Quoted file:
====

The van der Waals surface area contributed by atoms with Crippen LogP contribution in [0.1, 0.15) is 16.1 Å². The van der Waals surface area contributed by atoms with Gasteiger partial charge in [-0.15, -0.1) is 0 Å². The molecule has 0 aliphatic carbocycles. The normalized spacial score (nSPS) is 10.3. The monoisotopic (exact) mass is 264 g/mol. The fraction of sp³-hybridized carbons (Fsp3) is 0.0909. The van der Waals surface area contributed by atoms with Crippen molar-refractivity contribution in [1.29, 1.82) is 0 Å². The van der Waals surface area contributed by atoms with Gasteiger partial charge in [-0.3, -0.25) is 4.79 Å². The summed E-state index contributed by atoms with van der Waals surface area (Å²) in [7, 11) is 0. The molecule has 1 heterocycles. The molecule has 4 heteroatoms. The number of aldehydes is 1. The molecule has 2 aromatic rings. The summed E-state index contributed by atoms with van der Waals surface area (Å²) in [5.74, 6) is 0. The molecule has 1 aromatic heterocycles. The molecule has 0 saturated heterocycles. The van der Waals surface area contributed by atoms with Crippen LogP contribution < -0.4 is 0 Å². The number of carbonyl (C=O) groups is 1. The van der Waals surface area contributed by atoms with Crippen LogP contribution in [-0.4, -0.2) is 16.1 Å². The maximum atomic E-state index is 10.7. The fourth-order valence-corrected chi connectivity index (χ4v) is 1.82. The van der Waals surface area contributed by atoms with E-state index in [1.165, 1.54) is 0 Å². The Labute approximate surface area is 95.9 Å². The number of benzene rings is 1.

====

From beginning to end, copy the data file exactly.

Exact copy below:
The van der Waals surface area contributed by atoms with Crippen LogP contribution in [0.1, 0.15) is 16.1 Å². The van der Waals surface area contributed by atoms with Gasteiger partial charge in [-0.15, -0.1) is 0 Å². The molecule has 0 aliphatic carbocycles. The normalized spacial score (nSPS) is 10.3. The monoisotopic (exact) mass is 264 g/mol. The fraction of sp³-hybridized carbons (Fsp3) is 0.0909. The van der Waals surface area contributed by atoms with Crippen molar-refractivity contribution in [1.29, 1.82) is 0 Å². The van der Waals surface area contributed by atoms with Gasteiger partial charge in [-0.3, -0.25) is 4.79 Å². The summed E-state index contributed by atoms with van der Waals surface area (Å²) in [7, 11) is 0. The molecule has 1 heterocycles. The molecule has 4 heteroatoms. The number of aldehydes is 1. The molecule has 2 aromatic rings. The summed E-state index contributed by atoms with van der Waals surface area (Å²) in [5.74, 6) is 0. The molecule has 1 aromatic heterocycles. The molecule has 0 saturated heterocycles. The van der Waals surface area contributed by atoms with Crippen LogP contribution < -0.4 is 0 Å². The number of carbonyl (C=O) groups is 1. The van der Waals surface area contributed by atoms with Crippen LogP contribution in [-0.4, -0.2) is 16.1 Å². The maximum atomic E-state index is 10.7. The fourth-order valence-corrected chi connectivity index (χ4v) is 1.82. The van der Waals surface area contributed by atoms with E-state index in [1.165, 1.54) is 0 Å². The Labute approximate surface area is 95.9 Å². The number of benzene rings is 1.